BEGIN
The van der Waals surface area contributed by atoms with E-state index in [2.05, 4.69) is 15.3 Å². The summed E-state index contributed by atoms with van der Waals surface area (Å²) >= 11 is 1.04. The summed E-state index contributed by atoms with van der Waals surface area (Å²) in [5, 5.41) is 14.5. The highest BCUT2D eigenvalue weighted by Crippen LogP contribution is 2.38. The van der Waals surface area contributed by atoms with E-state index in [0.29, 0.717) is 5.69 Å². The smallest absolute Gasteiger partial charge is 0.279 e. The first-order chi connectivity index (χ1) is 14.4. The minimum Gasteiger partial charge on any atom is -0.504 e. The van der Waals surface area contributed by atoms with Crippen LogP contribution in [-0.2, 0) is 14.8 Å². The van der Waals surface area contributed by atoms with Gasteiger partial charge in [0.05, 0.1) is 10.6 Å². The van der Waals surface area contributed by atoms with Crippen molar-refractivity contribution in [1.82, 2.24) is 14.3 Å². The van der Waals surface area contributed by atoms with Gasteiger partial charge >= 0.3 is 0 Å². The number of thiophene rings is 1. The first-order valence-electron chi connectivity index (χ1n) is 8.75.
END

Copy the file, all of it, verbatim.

The van der Waals surface area contributed by atoms with E-state index in [2.05, 4.69) is 15.3 Å². The summed E-state index contributed by atoms with van der Waals surface area (Å²) >= 11 is 1.04. The summed E-state index contributed by atoms with van der Waals surface area (Å²) in [5, 5.41) is 14.5. The highest BCUT2D eigenvalue weighted by Crippen LogP contribution is 2.38. The van der Waals surface area contributed by atoms with E-state index in [0.29, 0.717) is 5.69 Å². The smallest absolute Gasteiger partial charge is 0.279 e. The first-order chi connectivity index (χ1) is 14.4. The minimum Gasteiger partial charge on any atom is -0.504 e. The van der Waals surface area contributed by atoms with Crippen LogP contribution in [-0.2, 0) is 14.8 Å². The van der Waals surface area contributed by atoms with Gasteiger partial charge in [0.05, 0.1) is 10.6 Å². The van der Waals surface area contributed by atoms with Crippen molar-refractivity contribution in [1.82, 2.24) is 14.3 Å². The van der Waals surface area contributed by atoms with Gasteiger partial charge >= 0.3 is 0 Å². The number of thiophene rings is 1. The first-order valence-electron chi connectivity index (χ1n) is 8.75.